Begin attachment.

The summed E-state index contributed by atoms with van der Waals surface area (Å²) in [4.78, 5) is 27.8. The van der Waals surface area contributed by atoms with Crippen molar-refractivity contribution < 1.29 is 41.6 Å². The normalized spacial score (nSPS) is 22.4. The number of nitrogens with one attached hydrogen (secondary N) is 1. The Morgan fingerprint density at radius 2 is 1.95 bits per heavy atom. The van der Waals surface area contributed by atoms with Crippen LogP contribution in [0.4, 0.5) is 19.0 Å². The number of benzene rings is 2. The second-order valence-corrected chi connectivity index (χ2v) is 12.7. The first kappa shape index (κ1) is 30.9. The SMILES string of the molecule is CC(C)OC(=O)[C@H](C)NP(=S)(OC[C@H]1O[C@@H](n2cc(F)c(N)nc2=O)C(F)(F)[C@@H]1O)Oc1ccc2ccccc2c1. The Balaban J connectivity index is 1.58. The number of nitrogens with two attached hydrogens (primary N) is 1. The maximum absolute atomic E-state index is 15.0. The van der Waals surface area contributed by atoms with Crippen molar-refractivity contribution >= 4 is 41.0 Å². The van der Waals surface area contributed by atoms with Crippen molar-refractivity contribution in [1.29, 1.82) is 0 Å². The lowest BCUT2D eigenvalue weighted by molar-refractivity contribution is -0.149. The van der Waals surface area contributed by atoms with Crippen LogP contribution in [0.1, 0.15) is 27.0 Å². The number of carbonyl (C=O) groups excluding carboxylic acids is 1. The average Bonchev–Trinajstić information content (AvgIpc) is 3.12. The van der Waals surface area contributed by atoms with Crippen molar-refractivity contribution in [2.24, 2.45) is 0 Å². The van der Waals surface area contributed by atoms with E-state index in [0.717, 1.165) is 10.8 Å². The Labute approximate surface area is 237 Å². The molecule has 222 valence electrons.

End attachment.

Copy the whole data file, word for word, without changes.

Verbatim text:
The summed E-state index contributed by atoms with van der Waals surface area (Å²) in [4.78, 5) is 27.8. The van der Waals surface area contributed by atoms with Crippen molar-refractivity contribution < 1.29 is 41.6 Å². The normalized spacial score (nSPS) is 22.4. The number of nitrogens with one attached hydrogen (secondary N) is 1. The Morgan fingerprint density at radius 2 is 1.95 bits per heavy atom. The van der Waals surface area contributed by atoms with Crippen LogP contribution in [0.4, 0.5) is 19.0 Å². The number of benzene rings is 2. The second-order valence-corrected chi connectivity index (χ2v) is 12.7. The first kappa shape index (κ1) is 30.9. The SMILES string of the molecule is CC(C)OC(=O)[C@H](C)NP(=S)(OC[C@H]1O[C@@H](n2cc(F)c(N)nc2=O)C(F)(F)[C@@H]1O)Oc1ccc2ccccc2c1. The Balaban J connectivity index is 1.58. The number of nitrogens with two attached hydrogens (primary N) is 1. The maximum absolute atomic E-state index is 15.0. The van der Waals surface area contributed by atoms with Crippen molar-refractivity contribution >= 4 is 41.0 Å². The van der Waals surface area contributed by atoms with Crippen molar-refractivity contribution in [1.29, 1.82) is 0 Å². The lowest BCUT2D eigenvalue weighted by molar-refractivity contribution is -0.149. The van der Waals surface area contributed by atoms with Crippen LogP contribution in [0.1, 0.15) is 27.0 Å². The number of carbonyl (C=O) groups excluding carboxylic acids is 1. The average Bonchev–Trinajstić information content (AvgIpc) is 3.12. The van der Waals surface area contributed by atoms with Crippen molar-refractivity contribution in [2.24, 2.45) is 0 Å². The van der Waals surface area contributed by atoms with E-state index in [0.717, 1.165) is 10.8 Å². The Labute approximate surface area is 237 Å². The molecule has 222 valence electrons.